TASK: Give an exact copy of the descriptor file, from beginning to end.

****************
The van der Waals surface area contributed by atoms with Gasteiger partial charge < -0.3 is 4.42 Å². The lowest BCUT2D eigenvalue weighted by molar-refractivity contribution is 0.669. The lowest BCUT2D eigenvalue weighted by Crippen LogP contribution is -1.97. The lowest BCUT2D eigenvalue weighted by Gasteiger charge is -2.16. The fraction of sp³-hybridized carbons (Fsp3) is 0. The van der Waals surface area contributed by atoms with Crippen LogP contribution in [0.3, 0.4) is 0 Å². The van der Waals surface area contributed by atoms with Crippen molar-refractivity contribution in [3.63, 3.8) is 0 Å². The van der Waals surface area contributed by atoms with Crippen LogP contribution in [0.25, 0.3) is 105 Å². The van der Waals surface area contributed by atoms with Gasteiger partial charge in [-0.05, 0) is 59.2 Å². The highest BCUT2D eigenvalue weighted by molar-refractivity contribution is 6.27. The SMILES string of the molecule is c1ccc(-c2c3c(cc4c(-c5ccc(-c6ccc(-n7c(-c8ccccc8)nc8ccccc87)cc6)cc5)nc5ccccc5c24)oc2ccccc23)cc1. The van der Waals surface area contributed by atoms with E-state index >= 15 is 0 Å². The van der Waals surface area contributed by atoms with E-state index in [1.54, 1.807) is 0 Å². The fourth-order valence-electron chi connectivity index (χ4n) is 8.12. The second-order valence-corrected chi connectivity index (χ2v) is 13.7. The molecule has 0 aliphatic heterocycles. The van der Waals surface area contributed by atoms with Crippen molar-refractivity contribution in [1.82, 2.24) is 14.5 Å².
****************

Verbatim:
The van der Waals surface area contributed by atoms with Gasteiger partial charge < -0.3 is 4.42 Å². The lowest BCUT2D eigenvalue weighted by molar-refractivity contribution is 0.669. The lowest BCUT2D eigenvalue weighted by Crippen LogP contribution is -1.97. The lowest BCUT2D eigenvalue weighted by Gasteiger charge is -2.16. The fraction of sp³-hybridized carbons (Fsp3) is 0. The van der Waals surface area contributed by atoms with Crippen LogP contribution in [0.3, 0.4) is 0 Å². The van der Waals surface area contributed by atoms with Crippen molar-refractivity contribution in [3.63, 3.8) is 0 Å². The van der Waals surface area contributed by atoms with Crippen LogP contribution in [0.25, 0.3) is 105 Å². The van der Waals surface area contributed by atoms with Gasteiger partial charge in [-0.05, 0) is 59.2 Å². The highest BCUT2D eigenvalue weighted by molar-refractivity contribution is 6.27. The SMILES string of the molecule is c1ccc(-c2c3c(cc4c(-c5ccc(-c6ccc(-n7c(-c8ccccc8)nc8ccccc87)cc6)cc5)nc5ccccc5c24)oc2ccccc23)cc1. The van der Waals surface area contributed by atoms with E-state index >= 15 is 0 Å². The van der Waals surface area contributed by atoms with E-state index in [1.54, 1.807) is 0 Å². The fourth-order valence-electron chi connectivity index (χ4n) is 8.12. The second-order valence-corrected chi connectivity index (χ2v) is 13.7. The molecule has 0 aliphatic heterocycles. The van der Waals surface area contributed by atoms with Crippen molar-refractivity contribution in [1.82, 2.24) is 14.5 Å².